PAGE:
There is diamond prospecting organised for this region of South America, which the business involved has been doing very well by, that is until the order comes through from the government to tell them to stop. The prospectors themselves, working by the river, are indignant at this, and set about advancing on the nearby town where the officials have set up as part of the military who now control the area, and the stage looks set for revolution against a strict, even tyrannical regime, especially when the leaders of the prospectors are told nobody will talk to them as long as they carry guns. As they see their weaponry as an important element of their bargaining power, there's a impasse approaching - but also approaching is an opportunist, Chark (Georges Marchal).
Death in the Garden was one of a number of sweaty adventure dramas to emerge from France, or rather places French filmmakers felt like filming across the world, preferably in sunbaked climes, after The Wages of Fear had enjoyed huge international success under the guidance of one of the nation's now-most respected directors, Henri-Georges Clouzot. What was less expected was that the Spanish legend of surrealism and subversive cinema Luis Buñuel would jump on this bandwagon, and this was the result, not a work that is often mentioned in the same breath as his major efforts, most of them in the surrealist vein, though Los Olvidados represented his finest achievement on leaving Europe behind for Central America.
With that latter point in mind, this was identifiably one of the director's endeavours from that part of the world, so perhaps reasoning he was there already and every filmmaker would like a hit, he would put his own spin on this strain of two-fisted adventure yarn. At first glance, there was perhaps not much to separate what was presented here from its contemporaries, indeed from some angles in its early stages it resembled what the Italians would do about the Western come the nineteen-sixties, especially those Mexican revolution tales which would take advantage of Southern Spanish locations to deliver a spot of Marxism to a very American genre. There was certainly an aspect of that here, as Chark initially is landed with the story's disdain.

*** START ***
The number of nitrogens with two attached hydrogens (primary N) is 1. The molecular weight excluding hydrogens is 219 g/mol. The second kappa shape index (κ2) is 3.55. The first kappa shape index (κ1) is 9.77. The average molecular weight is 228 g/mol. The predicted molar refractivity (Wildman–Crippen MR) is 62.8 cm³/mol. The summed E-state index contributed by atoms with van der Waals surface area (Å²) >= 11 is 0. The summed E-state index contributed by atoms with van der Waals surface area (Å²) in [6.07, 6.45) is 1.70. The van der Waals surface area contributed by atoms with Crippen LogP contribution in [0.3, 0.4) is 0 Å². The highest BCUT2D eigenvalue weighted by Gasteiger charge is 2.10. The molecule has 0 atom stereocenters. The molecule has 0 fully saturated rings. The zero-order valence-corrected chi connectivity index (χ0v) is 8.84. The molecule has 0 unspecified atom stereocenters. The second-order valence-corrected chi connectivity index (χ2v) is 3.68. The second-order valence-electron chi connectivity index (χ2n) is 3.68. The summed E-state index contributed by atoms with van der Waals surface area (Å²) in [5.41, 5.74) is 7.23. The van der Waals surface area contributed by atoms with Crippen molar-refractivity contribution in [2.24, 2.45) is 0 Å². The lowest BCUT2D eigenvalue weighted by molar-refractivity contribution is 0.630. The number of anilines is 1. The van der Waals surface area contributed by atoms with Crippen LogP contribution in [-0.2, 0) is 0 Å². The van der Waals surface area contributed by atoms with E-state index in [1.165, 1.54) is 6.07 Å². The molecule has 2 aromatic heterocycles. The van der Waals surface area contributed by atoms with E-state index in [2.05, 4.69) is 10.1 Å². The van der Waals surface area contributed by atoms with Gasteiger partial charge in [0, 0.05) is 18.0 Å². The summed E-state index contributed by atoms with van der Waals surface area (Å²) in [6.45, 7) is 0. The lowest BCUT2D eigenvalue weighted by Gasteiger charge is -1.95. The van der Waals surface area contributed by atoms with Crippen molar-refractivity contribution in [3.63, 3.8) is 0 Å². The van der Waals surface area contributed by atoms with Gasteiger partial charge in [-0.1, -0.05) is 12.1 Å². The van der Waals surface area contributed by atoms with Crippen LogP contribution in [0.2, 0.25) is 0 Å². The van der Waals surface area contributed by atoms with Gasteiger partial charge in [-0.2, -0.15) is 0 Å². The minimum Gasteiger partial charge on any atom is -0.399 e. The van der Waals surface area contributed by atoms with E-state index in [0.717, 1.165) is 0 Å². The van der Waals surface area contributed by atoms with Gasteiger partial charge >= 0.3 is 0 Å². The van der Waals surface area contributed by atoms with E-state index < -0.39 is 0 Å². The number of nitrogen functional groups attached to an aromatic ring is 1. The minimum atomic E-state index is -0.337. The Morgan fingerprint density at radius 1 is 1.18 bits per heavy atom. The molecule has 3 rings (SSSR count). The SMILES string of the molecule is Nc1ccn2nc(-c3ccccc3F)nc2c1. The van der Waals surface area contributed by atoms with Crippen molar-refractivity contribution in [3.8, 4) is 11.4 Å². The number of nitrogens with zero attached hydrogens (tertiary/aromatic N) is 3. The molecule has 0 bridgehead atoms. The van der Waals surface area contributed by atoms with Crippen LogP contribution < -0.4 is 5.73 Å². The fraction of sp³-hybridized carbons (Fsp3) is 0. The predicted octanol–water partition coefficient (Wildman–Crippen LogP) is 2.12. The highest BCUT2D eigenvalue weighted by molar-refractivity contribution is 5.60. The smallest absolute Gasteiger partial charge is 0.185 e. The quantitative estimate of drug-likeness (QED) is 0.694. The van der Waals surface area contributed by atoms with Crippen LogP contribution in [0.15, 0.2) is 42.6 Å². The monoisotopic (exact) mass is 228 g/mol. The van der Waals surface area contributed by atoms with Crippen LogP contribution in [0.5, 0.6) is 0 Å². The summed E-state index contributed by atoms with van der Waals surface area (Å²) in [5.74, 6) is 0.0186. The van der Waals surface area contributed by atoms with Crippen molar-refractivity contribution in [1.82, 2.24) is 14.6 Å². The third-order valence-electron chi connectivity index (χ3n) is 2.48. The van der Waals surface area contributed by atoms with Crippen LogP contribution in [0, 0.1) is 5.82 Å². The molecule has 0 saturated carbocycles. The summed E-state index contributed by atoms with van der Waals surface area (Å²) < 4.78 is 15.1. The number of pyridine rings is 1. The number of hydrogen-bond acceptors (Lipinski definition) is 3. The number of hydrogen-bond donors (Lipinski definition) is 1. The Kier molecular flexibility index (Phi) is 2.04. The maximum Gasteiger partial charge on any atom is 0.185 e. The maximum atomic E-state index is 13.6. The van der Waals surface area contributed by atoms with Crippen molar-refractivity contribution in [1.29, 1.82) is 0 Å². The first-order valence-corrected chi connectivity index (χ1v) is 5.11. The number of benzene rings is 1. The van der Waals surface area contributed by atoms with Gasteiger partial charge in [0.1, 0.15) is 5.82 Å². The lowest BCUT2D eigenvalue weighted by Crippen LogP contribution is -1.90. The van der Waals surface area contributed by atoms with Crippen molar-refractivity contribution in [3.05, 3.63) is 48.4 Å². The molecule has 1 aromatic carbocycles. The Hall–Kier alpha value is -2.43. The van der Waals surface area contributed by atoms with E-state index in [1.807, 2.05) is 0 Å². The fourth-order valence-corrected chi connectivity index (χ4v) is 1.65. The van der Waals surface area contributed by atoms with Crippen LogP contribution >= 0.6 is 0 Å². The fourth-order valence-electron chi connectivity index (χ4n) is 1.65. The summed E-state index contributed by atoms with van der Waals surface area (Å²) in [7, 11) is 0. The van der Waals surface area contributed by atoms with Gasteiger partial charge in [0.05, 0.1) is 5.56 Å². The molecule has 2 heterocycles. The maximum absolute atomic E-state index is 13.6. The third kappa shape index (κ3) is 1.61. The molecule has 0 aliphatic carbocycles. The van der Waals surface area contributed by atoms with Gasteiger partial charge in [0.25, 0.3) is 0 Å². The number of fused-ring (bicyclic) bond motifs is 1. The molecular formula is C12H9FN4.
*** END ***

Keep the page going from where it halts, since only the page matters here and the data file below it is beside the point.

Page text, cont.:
Why? It's because there is a chance to overthrow an oppressive regime in this unnamed country, but all he is interested in is himself, in spite of having leadership qualities that could have corralled the population, starting with the prospectors, into some form of cohesive force. Thanks to this lack of organisation the uprising is a scrappy one and leads to the deaths of the citizens and the military alike, which led us from what from some angles was starting to look less Spaghetti Western and more one of those Hollywood melodramas from a decade or two before where stars would suffer romantically in exotic surroundings, to what was familiar territory for this French style. That was the jungle excursion, something that would culminate in the deeply unlovely cannibal exploitation flicks of the seventies and eighties.
Death in the Garden, with its title referencing the Garden of Eden, did not go as far as those, though it remained fairly strong, uncompromising stuff for 1956 with its swearing, violence and overt sexuality. The cast was a good one, with Simone Signoret headlining as the prostitute who is the match for Chark since she is only out for herself as well, and Michel Piccoli gave a good account of himself as the priest Lizzardi who is undercut in his authority when he has to move to save the old geezer scapegoated for starting the increasingly thwarted revolt. He was played by Charles Vanel, who had actually been in The Wages of Fear, and in a curious move he shared scenes with Michèle Girardon as his beautiful deaf mute daughter, not the sort of character you were accustomed to seeing in this context. That lengthy stretch when the main players were stuck trying to escape through the jungle was worth waiting for, having precisely zero romantic ideas of how harsh nature can be - did a young Werner Herzog see this? But if it was second division Luis Buñuel, that can be more interesting than a lot of director's triumphs. Music by Paul Misraki.
Aka: La mort en ce jardin
[Eureka's Masters of Cinema Blu-ray has a few featurettes as extras, including interviews with critic Tony Rayns and star Michel Piccoli, charming and sharp-witted in his nineties. The film has been restored: the majority of shots look very fine indeed.]